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Cell Growth & Differentiation, Vol 9, Issue 8 677-686, Copyright © 1998 by American Association of Cancer Research


ARTICLES

v-Jun represses c-jun proto-oncogene expression in vivo through a 12-O-tetradecanoylphorbol-13-acetate-responsive element in the proximal gene promoter

S Hussain, A Kilbey and DA Gillespie
Beatson Institute for Cancer Research, Cancer Research Campaign Beatson Laboratories, Bearsden, Glasgow, United Kingdom.

c-jun proto-oncogene expression is extinguished in cells transformed by v-Jun; however, the mechanistic basis of this phenomenon has not been elucidated. c-jun mRNA levels are greatly reduced in v-Jun-transformed cells, and we show that this reduction is associated with a similar decrease in the rate of c-jun transcription. Transcriptional down-regulation was also evident in functional assays in which the c-jun gene promoter was approximately 10-fold less active in v-Jun-transformed cells than it was in normal cells. This reduction was largely attributable to a conserved 12-O-tetradecanoylphorbol-13-acetate-responsive element (TRE)-like motif at position -72 (the proximal junTRE) that was essential for efficient basal expression in normal cells but that conferred little, if any, detectable transcriptional activity in v-Jun-transformed cells. DNA-binding analysis showed that this element was recognized by a mixture of c-Jun/Fra and cyclic AMP-responsive element-binding protein/activating transcription factor-like complexes in normal cells but that v-Jun/Fra heterodimers predominated in v-Jun-transformed cells. Furthermore, ectopic expression of v-Jun repressed c-jun promoter activity in normal cells through the proximal junTRE. Thus, the deficit in transcription mediated by the junTRE correlates with and is most likely attributable to binding of v-Jun to this element in vivo. We also find that the c-jun promoter is refractory to induction via the stress-activated protein kinase/c-jun NH2-terminal kinase pathway in v-Jun-transformed cells, suggesting that v-Jun interferes with signal-regulated gene expression. Therefore, c-jun is an example of a cellular gene, the transcription of which is regulated negatively by v-Jun in vivo.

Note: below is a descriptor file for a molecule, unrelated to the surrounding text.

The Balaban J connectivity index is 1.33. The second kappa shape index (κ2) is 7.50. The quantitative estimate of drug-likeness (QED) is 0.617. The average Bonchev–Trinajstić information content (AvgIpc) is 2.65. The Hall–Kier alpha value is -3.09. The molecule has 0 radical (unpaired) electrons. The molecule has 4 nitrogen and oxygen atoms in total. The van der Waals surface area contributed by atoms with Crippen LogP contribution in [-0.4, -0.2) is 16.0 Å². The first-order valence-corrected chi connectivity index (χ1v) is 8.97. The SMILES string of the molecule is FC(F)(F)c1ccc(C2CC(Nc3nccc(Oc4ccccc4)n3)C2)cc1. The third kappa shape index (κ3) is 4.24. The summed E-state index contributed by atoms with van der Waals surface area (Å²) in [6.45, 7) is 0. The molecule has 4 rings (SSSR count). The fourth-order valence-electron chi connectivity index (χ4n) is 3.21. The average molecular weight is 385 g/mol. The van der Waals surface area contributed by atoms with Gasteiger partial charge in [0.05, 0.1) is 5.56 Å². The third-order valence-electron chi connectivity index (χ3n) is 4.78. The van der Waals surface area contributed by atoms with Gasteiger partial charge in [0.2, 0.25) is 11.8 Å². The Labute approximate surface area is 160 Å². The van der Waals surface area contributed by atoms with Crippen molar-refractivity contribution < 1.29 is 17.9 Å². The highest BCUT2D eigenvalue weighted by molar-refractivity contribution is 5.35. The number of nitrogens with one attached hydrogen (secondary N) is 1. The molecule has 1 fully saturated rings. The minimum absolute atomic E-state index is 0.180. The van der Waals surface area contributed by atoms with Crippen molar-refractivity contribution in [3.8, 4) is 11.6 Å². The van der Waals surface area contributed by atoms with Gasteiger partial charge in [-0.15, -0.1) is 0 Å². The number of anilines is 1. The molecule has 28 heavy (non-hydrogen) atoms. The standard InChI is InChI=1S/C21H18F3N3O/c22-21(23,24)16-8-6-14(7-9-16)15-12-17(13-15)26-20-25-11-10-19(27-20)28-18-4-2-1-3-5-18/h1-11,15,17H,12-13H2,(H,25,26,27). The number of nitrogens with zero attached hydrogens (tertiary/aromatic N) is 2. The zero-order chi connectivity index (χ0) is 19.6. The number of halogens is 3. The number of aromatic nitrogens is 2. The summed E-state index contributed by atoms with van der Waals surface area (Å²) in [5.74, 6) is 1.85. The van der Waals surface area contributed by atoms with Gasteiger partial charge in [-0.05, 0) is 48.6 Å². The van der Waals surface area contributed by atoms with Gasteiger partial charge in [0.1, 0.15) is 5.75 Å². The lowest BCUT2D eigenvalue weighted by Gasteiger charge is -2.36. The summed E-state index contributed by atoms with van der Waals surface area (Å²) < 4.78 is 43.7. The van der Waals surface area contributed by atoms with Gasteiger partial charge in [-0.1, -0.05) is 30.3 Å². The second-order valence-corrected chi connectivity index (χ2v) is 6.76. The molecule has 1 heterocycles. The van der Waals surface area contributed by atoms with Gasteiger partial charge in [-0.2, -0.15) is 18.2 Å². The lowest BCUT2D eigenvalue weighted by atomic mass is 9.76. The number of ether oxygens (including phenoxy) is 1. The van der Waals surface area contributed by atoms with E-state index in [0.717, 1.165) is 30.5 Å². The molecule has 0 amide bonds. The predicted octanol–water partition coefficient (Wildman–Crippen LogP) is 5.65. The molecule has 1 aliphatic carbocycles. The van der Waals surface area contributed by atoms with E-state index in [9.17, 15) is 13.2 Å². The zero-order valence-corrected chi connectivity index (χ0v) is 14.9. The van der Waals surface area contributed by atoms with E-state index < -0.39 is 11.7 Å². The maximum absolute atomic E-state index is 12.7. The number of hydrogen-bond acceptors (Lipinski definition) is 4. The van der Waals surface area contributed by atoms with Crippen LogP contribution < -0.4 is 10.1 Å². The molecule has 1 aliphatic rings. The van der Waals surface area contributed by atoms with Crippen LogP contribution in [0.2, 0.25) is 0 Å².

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HOME HELP FEEDBACK SUBSCRIPTIONS ARCHIVE SEARCH TABLE OF CONTENTS
Cancer Research Clinical Cancer Research
Cancer Epidemiology Biomarkers & Prevention Molecular Cancer Therapeutics
Molecular Cancer Research Cell Growth & Differentiation
Copyright © 1998 by the American Association of Cancer Research.